Rather than continuously beating a dead horse, Poe’s backers will be better off preparing the freshmen senator as a potential candidate. Make her knowledgeable on relevant issues instead of shrouding her in her dad’s ghost eternally.

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*Relevant documents about the “Hello Garci” scandal were lost when a fire razed the old COMELEC office back in 2007

*According to a scholar from the University of the Philippines, the more probable results of the 2004 presidential elections ranges from a GMA win of around 156,000 votes or less, to an FPJ win of around 84,000 votes or less.

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About Mark Madrona 1191 Articles
Mark Madrona is a prize-winning blogger, online journalist, and educator from the Philippines. Previously a book editor, he is now teaching communication subjects for two public universities in Manila. His blog The Filipino Scribe won 3rd place in a blog competition organized by the Affiliated Network for Social Accountability in East Asia and the Pacific (ANSA-EAP). In 2015, it was one of the finalists in the 2015 Lasallian Scholarum Awards for Best Online Feature Article in Youth and Education. He also won the Best Blog Award during the 2011 Population and Development Media Awards, the youngest recipient of that recognition. Know more about him here: http://www.filipinoscribe.com/about/.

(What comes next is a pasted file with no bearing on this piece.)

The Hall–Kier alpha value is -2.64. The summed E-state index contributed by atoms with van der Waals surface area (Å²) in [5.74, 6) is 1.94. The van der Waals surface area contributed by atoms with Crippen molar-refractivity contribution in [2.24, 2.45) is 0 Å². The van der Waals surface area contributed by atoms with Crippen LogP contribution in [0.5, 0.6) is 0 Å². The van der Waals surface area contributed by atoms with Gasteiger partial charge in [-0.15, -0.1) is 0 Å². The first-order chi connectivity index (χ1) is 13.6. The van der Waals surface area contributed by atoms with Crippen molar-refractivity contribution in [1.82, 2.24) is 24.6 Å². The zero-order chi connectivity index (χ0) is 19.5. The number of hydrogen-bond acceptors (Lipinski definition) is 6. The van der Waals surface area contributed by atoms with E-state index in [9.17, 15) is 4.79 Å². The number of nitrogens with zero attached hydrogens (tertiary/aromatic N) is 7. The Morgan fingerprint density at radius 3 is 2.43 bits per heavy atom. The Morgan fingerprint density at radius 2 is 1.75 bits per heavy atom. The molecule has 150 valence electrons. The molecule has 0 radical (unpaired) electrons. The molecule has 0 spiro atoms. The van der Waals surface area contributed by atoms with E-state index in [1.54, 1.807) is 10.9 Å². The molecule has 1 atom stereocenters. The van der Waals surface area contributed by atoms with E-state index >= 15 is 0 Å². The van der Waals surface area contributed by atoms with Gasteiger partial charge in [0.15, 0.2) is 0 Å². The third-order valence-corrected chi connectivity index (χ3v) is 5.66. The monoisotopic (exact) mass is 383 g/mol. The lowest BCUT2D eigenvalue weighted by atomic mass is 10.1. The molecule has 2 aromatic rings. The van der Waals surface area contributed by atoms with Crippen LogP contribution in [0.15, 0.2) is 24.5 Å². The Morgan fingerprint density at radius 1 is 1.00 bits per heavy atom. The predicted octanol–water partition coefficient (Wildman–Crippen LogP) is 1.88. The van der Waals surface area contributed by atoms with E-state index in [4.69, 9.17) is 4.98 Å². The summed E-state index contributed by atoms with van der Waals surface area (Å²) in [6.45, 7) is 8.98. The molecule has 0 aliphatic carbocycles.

1 Comment on Lacson had legal standing to challenge Arroyo’s 2004 poll victory, but he did not

  1. Gloria Macapagal-Arroyo (born April 5, 1947) is a Filipino politician who served as the 14th President of the Philippines from 2001 to 2010, as the 12th Vice President of the Philippines from 1998 to 2001, and is currently a member of the House of Representatives representing the 2nd District of Pampanga. She was the country’s second female president (after Corazón Aquino), and the daughter of former President Diosdado Macapagal. Arroyo is also the first duly elected female Vice President of the Philippines.

    Dizon, Ma. Cristina Claire S.
    Holy Angel University
    RIZAL F-332